No one does brilliant but depressing and bleak drama like the BBC, and their new show,The Missing, certainly fits the bill. The Missing revolves around Tony (James Nesbitt) and Emily (Frances O’Connor) who are dealing with the loss of their son, Oliver (Oliver Hunt), who was abducted during a holiday to France eight years ago. Even if you’ve never been through the horrifying experience, which is unimaginable to most, everyone still knows that it’s the worse thing that could happen to someone. Unfortunately for us cases like this happen all the time and often have no resolution, just like The Missing. It reminded me a lot of Madeleine McCann, Ben Needham and many other children that have gone missing over the years and although it was upsetting to watch it was still very compelling.
During the opening of the first episode we see a disheveled and quite visibly distraught Tony in present day who is unable to let go of the son he has lost. Although eight years have passed he still believes that his son is out there somewhere and he attempts to find clues, no matter how little they are, in an attempt to find out what happened. This time he finds a picture of a boy wearing a scarf that he believes belongs to Oliver and decides to go back to France to try and track down the boy. Yes, it seems like a flimsy lead, it was just a yellow scarf with some initials on it and there could be many just like it but he went anyway because he has to try, and we find out this isn’t the first time. There have been many instances like this for which he has traveled back, so many that the police tend to disregard what he says and send him on his way. Yet he still tries and I think his desperation truly shows a fathers love, it is heartbreaking. James Nesbitt excels in The Missing, I honestly think that it’s the role of his career and hope that this is what he’s known for rather than Cold Feet and The Hobbit. I’m in awe of the raw emotions I see flickering through his face throughout the hour and I’ve only seen him in the first outing, lord knows what we’ll see from him in the following episodes.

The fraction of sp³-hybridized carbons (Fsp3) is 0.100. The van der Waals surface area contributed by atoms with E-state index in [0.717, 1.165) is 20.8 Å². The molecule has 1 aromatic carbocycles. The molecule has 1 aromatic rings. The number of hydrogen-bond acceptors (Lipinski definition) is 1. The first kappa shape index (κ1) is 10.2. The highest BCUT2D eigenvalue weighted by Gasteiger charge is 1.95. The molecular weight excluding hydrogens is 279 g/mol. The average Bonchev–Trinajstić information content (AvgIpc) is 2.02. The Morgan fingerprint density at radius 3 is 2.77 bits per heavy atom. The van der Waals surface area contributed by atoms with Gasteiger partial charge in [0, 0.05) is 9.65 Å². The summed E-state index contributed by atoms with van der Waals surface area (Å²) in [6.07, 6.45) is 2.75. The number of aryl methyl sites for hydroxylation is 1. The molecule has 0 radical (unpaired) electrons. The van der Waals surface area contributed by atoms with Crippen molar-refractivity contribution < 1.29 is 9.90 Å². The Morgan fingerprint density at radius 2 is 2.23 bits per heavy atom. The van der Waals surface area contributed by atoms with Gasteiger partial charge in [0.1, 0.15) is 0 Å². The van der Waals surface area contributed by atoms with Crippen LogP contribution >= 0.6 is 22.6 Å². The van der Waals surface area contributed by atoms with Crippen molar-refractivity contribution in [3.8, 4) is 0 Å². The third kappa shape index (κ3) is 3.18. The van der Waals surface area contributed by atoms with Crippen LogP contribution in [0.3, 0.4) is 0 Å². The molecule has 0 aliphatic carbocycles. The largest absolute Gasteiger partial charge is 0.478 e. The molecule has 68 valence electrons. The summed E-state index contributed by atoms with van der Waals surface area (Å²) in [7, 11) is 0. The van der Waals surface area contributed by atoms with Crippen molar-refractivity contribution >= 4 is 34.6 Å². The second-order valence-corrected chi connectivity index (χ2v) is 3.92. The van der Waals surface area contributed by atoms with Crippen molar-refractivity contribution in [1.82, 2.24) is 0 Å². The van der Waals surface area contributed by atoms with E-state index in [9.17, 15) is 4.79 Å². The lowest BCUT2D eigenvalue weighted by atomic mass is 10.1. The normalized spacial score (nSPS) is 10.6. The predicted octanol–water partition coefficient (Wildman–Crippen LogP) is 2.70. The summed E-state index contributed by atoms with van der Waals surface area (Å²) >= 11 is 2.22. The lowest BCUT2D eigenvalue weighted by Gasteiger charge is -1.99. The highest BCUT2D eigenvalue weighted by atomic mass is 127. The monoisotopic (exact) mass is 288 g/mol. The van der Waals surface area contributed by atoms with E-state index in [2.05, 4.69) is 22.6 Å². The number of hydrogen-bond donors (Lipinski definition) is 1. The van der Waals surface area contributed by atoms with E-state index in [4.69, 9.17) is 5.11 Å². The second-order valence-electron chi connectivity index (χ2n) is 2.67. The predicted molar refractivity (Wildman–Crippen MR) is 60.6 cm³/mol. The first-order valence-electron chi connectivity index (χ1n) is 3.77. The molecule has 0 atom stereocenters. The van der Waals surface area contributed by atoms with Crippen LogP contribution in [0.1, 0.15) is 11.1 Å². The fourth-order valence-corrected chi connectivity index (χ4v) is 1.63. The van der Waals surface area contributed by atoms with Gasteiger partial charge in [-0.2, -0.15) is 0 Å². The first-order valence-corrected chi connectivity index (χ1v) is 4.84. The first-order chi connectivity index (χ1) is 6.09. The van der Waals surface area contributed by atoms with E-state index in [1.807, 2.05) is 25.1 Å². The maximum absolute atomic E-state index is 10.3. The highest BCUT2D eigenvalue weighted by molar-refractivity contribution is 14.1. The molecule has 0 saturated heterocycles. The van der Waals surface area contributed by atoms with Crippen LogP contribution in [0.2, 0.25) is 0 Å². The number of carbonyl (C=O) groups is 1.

During Tony’s investigation in France he meets with Julien (Tcheky Karyo), the detective that was investigating the case at the time of Oliver’s kidnapping. Julien assumes that his new clue is another false alarm and advises Tony to go home, but decides on investigating it himself as he believes it may have merit. This is quite interesting turn for him because in the past he said “Sadly, we find him immediately or not at all”, which showed his harsh reality on the cases of missing children. Something in the eight years that have passed must have happened to him if he is still looking into finding Oliver and hopefully the upcoming episodes will explore it. Together they attempt to trace the scarf back to it’s origin and it’s quite something seeing how accommodating the people that they interact with on this mission are and shows the good in humanity, especially after Tony is ignored by pedestrians on the streets of France when he is pleading for their help. Tony could be a raving lunatic and an inconvenience in their lives but they take pity and they help in any way that they can. Their search isn’t in vein as they do find a solid lead eight years after Oliver’s disappearance and it renews hope.